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Author Harlan Swyers replied on Apr. 13, 2014 @ 12:41 GMT

Thanks for reading, and for the kind words.

I have looked at questions of interstellar trade using Krugman's model which you can read about on my blog The Furloff.

Now I am not a arbiter of happiness, if someone says they are happy or unhappy there really is nothing I can do to determine if they are telling the truth or not, but certainly I can tell people are happier going down to the grocery store to buy some bologna for a modest price then sitting outside starving for a few days, chipping out some arrowheads and hoping some small game comes within 20 yds of their downwind position. At least I am happier, because I have better things to do with my time. Although I suppose its possible some people are happier without a full belly, I don't know.

On this alien thing though, if you take a look at Jared Diamond's Guns, Germs and Steel he makes a good case that success of early advancements in civilizations was highly influenced by environment. For the most part I agree with the idea that random factors really do determine whether a species advances technologically or not. Whether life has emerged on other planets is one thing, but there is not one defensible piece of evidence that there are other technically advanced species in our galactic neighborhood. This is probably a good thing.

The network being built around cryptocurrency is more than just about money. The argument I make is not that money buys people happiness, but that having cheap access to global trade will ultimately improve the lives of people who can't overcome the barriers that trap them in poverty. Hopefully people agree that helping people is a good thing.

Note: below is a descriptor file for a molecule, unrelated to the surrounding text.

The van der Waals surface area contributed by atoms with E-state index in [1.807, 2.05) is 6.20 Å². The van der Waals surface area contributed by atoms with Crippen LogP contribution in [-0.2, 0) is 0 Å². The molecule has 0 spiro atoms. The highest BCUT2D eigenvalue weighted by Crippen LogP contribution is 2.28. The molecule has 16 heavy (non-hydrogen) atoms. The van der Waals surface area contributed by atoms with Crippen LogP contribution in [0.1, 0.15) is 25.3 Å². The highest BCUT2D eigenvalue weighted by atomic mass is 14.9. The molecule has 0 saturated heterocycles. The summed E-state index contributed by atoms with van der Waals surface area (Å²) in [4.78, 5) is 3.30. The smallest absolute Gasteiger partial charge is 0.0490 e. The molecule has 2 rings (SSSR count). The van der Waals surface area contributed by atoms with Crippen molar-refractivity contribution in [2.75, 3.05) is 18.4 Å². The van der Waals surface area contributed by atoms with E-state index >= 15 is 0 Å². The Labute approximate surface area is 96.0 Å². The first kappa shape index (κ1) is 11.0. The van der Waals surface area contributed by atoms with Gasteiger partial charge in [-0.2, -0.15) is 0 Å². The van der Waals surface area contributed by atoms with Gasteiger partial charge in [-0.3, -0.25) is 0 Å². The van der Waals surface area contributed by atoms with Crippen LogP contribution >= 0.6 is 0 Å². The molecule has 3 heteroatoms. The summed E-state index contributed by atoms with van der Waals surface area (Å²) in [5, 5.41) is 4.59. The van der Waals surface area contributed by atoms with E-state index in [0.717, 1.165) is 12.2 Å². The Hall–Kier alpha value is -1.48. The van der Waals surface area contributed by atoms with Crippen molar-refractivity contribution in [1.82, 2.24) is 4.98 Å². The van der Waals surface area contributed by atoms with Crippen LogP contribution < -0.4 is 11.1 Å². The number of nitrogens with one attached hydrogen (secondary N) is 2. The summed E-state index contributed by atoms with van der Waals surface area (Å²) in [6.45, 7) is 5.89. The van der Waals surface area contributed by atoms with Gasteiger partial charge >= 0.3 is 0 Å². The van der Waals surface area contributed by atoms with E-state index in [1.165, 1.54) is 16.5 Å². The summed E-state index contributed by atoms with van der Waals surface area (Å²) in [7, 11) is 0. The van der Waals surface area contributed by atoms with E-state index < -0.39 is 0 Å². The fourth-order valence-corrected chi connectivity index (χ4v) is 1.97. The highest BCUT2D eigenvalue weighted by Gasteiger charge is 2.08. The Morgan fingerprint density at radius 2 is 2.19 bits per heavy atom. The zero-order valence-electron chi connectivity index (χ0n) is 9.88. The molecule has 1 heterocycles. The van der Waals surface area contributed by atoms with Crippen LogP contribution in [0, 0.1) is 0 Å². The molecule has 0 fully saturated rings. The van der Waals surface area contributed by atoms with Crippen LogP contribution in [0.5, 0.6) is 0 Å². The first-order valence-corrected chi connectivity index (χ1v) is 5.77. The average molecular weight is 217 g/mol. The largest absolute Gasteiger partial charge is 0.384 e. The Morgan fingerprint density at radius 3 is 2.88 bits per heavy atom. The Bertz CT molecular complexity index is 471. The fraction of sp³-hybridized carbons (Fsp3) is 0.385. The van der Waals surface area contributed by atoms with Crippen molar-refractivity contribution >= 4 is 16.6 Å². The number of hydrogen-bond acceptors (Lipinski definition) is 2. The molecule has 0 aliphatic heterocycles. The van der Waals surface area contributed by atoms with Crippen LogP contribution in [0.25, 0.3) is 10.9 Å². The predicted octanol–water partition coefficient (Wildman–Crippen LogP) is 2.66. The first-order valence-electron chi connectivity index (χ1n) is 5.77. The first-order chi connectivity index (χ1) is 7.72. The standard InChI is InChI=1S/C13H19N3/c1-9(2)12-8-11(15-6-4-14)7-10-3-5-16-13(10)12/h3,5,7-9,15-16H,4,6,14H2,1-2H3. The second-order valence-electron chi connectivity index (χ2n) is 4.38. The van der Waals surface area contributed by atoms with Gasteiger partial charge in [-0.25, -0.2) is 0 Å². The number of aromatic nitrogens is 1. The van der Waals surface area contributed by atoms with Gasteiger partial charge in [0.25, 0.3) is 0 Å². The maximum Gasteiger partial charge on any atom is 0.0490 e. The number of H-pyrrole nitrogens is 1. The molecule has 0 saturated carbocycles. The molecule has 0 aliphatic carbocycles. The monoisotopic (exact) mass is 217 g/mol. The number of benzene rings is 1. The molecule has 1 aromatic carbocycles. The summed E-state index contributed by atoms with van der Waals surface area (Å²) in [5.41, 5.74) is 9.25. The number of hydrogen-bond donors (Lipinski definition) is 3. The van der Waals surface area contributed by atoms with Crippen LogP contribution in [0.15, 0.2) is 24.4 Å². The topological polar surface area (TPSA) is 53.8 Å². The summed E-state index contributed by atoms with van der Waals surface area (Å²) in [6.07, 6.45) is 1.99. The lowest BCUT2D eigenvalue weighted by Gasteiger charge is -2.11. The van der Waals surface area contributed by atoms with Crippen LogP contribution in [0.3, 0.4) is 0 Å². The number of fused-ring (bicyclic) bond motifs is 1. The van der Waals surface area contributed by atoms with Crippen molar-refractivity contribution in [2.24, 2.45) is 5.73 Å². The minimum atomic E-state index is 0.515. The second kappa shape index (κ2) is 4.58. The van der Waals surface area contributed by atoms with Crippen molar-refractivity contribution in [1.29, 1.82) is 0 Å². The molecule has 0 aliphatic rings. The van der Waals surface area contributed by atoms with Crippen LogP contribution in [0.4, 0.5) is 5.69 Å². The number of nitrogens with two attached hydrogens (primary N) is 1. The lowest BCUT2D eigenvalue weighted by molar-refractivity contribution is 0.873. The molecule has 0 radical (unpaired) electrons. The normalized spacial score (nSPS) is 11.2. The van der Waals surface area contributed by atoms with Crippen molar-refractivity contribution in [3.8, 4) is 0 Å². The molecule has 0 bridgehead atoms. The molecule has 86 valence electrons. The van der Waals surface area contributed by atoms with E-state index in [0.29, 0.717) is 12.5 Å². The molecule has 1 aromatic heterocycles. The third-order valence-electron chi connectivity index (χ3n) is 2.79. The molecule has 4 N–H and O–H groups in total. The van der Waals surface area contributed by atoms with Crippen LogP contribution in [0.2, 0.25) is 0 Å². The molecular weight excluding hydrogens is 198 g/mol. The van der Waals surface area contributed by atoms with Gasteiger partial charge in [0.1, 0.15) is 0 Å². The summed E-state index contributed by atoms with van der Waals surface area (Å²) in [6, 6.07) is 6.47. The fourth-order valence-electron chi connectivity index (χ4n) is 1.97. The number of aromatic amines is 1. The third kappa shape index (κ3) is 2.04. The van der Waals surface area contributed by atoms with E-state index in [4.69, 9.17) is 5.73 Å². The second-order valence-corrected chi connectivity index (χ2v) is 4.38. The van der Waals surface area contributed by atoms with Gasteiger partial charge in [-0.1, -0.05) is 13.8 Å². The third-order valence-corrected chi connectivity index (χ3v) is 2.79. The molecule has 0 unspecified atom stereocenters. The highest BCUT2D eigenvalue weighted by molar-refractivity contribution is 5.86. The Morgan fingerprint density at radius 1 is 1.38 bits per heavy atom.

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John C Hodge wrote on Apr. 14, 2014 @ 14:03 GMT
Thanks for your essay. It is thought provoking.

I think fulfillment is as much a goal for many as happiness. Indeed, those seeking fulfillment seem to drive change, new products, technology, etc.

I think the Pareto model is an incorrect model for out society. This model is a zero sum game. The advance in technology and our power implies a positive sum game. It is possible for both parties in a transaction to win and be better off. I understand many who would have the rich be taxed to transfer payments to the poor use a zero sum model to justify such a procedure. Indeed, I think such transfer payment have a negative long term effect on the nation. I suppose that is a subject of another debate outside FQXi.

The cryptocurrency is new. It’s only a matter of time before governments get in on the act. When that happens, the rules will change to government control (if possible). Government control is oriented to larger government. The rapid rate of growth of cryptocurrency is because the government is not yet in the game and, unlike barter, it is transportable.

If we note some consistent behavior, we should ask what is rational in the behavior. Just labeling a behavior that falls outside one’s line of reasoning as irrational is missing some very important fact of the situation.